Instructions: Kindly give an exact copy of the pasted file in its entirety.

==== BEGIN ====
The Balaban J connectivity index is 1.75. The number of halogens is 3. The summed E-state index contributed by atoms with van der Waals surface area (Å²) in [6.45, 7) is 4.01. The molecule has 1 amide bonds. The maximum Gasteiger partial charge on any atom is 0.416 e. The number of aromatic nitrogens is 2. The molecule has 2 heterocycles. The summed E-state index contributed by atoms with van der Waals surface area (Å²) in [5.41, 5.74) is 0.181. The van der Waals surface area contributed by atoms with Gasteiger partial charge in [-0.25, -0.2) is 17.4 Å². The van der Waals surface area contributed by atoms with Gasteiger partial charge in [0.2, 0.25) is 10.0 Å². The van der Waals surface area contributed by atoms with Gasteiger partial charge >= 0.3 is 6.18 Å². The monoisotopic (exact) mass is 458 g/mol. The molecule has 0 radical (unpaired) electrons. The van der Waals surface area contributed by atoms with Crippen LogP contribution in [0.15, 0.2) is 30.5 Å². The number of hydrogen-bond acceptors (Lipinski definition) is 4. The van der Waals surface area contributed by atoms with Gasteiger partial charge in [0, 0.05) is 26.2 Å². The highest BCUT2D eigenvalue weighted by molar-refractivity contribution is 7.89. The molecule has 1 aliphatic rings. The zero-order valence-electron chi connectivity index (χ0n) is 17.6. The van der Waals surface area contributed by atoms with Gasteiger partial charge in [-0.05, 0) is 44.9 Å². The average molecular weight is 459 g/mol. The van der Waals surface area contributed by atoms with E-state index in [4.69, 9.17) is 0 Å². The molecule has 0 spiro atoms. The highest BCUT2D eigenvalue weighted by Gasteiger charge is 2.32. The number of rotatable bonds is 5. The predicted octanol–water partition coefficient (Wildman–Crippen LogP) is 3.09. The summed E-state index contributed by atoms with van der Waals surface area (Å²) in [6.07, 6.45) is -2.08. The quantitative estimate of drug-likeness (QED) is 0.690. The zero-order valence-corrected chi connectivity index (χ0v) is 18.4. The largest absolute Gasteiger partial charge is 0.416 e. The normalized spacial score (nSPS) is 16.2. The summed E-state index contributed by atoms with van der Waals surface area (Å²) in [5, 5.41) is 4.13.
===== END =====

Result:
The Balaban J connectivity index is 1.75. The number of halogens is 3. The summed E-state index contributed by atoms with van der Waals surface area (Å²) in [6.45, 7) is 4.01. The molecule has 1 amide bonds. The maximum Gasteiger partial charge on any atom is 0.416 e. The number of aromatic nitrogens is 2. The molecule has 2 heterocycles. The summed E-state index contributed by atoms with van der Waals surface area (Å²) in [5.41, 5.74) is 0.181. The van der Waals surface area contributed by atoms with Gasteiger partial charge in [-0.25, -0.2) is 17.4 Å². The van der Waals surface area contributed by atoms with Gasteiger partial charge in [0.2, 0.25) is 10.0 Å². The van der Waals surface area contributed by atoms with Gasteiger partial charge >= 0.3 is 6.18 Å². The monoisotopic (exact) mass is 458 g/mol. The molecule has 0 radical (unpaired) electrons. The van der Waals surface area contributed by atoms with Crippen LogP contribution in [0.15, 0.2) is 30.5 Å². The number of hydrogen-bond acceptors (Lipinski definition) is 4. The van der Waals surface area contributed by atoms with Gasteiger partial charge in [0, 0.05) is 26.2 Å². The highest BCUT2D eigenvalue weighted by molar-refractivity contribution is 7.89. The molecule has 1 aliphatic rings. The zero-order valence-electron chi connectivity index (χ0n) is 17.6. The van der Waals surface area contributed by atoms with Gasteiger partial charge in [-0.05, 0) is 44.9 Å². The average molecular weight is 459 g/mol. The van der Waals surface area contributed by atoms with E-state index in [4.69, 9.17) is 0 Å². The molecule has 0 spiro atoms. The highest BCUT2D eigenvalue weighted by Gasteiger charge is 2.32. The number of rotatable bonds is 5. The predicted octanol–water partition coefficient (Wildman–Crippen LogP) is 3.09. The summed E-state index contributed by atoms with van der Waals surface area (Å²) in [6.07, 6.45) is -2.08. The quantitative estimate of drug-likeness (QED) is 0.690. The zero-order valence-corrected chi connectivity index (χ0v) is 18.4. The largest absolute Gasteiger partial charge is 0.416 e. The normalized spacial score (nSPS) is 16.2. The summed E-state index contributed by atoms with van der Waals surface area (Å²) in [5, 5.41) is 4.13.